4G or 4G-LTE is touted as the newest and fastest mobile data network speed but how it’s being marked is confusing at best. Here is a brief snapshot.
What is it?
4G stands for the fourth generation of cell phone standards, the successor of the current 3G standards.
The big advantage of 4G is that it provides faster Internet data transfer rates than any existing cellular services (except Broadband and WiFi).
It is designed for laptops with USB wireless modems, smart phones, and other mobile devices. There are two major 4G systems deployed; the WiMAX standard (Korea — 2006) and Long Term Evolution (LTE — Sweden — 2009), but the debate over the technical standards of each are evolving. While technical standards are supposed to be international, it seems that countries are putting their own spin on them (such as frequency bands) so that right now there is no agreement on an international 4G-LTE standard or device.
In the U.S., the four available LTE services are provided by MetroPCS, Verizon Wireless, AT&T, and US Cellular providing service with Sprint Nextel to switch from WiMAX to LTE soon.
Why would you need it? Many folks are using their smartphones and tablets as their computer/telephone/entertainment system. With increased data usage, speeds are maxing out on the current 3G networks and 4G is hoped to be the answer for high-definition mobile TV, 3D TV, VoIP, video conferencing, and on-line gaming services to name a few applications.
4G promises to be faster than the current 3G network and provide more capacity and speed. The peak data speeds of LTE are 100 Mbit/s down and 50 Mbit/s up, with WiMax at 128 Mbit/s down, 56 Mbit/s up. Current 3G speeds are about 2 Mbit/s walking and 384 Kbit/s in a moving vehicle. As you can see — a big difference in performance!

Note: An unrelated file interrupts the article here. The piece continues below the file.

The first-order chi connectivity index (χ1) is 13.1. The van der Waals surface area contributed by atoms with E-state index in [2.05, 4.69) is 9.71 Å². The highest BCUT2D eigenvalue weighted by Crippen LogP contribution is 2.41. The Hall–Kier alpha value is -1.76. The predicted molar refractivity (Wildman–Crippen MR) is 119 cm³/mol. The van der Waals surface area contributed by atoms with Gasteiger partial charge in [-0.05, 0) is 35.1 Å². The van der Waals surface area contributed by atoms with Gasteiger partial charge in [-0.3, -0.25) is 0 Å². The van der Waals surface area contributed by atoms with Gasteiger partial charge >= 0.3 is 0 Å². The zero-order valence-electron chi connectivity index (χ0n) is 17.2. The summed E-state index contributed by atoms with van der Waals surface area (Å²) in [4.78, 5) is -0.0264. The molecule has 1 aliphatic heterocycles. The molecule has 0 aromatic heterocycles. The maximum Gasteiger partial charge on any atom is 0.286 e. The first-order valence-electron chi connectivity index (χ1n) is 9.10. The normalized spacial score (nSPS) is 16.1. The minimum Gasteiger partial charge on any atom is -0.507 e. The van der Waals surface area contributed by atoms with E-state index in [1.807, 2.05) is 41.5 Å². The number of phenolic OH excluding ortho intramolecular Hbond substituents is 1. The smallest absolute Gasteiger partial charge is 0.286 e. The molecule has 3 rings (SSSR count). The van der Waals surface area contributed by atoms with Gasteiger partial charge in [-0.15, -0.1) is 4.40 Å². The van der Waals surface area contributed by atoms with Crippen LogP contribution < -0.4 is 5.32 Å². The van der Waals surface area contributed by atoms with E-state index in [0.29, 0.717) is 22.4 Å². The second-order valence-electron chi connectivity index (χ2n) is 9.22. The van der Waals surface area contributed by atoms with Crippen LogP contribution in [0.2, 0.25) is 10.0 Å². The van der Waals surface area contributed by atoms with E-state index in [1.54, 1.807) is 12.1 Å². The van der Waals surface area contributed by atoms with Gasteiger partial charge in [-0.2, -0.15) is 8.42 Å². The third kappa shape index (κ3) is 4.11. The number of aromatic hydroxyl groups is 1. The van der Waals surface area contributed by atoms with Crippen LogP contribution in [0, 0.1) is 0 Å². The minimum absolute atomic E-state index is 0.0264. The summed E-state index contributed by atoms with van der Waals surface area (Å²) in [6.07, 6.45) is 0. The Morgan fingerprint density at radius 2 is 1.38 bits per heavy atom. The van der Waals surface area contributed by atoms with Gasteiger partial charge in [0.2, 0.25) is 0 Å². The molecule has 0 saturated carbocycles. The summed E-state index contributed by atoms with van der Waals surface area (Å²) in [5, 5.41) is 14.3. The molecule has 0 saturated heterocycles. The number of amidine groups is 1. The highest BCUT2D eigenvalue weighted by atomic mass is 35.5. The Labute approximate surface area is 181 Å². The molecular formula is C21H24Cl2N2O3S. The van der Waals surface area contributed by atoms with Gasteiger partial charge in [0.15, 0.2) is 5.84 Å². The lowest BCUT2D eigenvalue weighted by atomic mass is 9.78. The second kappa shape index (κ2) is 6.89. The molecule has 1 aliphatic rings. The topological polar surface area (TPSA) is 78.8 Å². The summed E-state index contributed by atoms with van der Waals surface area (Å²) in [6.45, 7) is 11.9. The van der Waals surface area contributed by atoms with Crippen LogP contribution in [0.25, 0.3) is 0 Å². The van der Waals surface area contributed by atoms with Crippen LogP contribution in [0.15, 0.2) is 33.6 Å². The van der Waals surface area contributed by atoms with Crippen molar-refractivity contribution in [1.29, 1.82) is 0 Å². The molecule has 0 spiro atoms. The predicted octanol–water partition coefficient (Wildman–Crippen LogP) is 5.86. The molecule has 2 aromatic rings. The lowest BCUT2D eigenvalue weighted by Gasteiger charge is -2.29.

4G networks are not “backward compatible” with 3G. 4G also runs on different frequencies in different places, and is technically complex as it has to be reliable while you’re moving. There is no “standard;” some places use 4G WiMAX and others are using some flavor of 4G LTE.
According to PCWorld Newsletter (April, 2012), the fastest coast-to-coast 3G carrier was T-Mobile (down & up) and the fastest 4G carriers were AT&T (down) and Verizon (up).
While the 4G terminology is arbitrary and specifications are constantly evolving, a good rule of thumb is to check with Professor Google as well as your friends to see which service seems to be best in the geography that you will use it in the most. Some users swear by one carrier over another, but most just swear at them.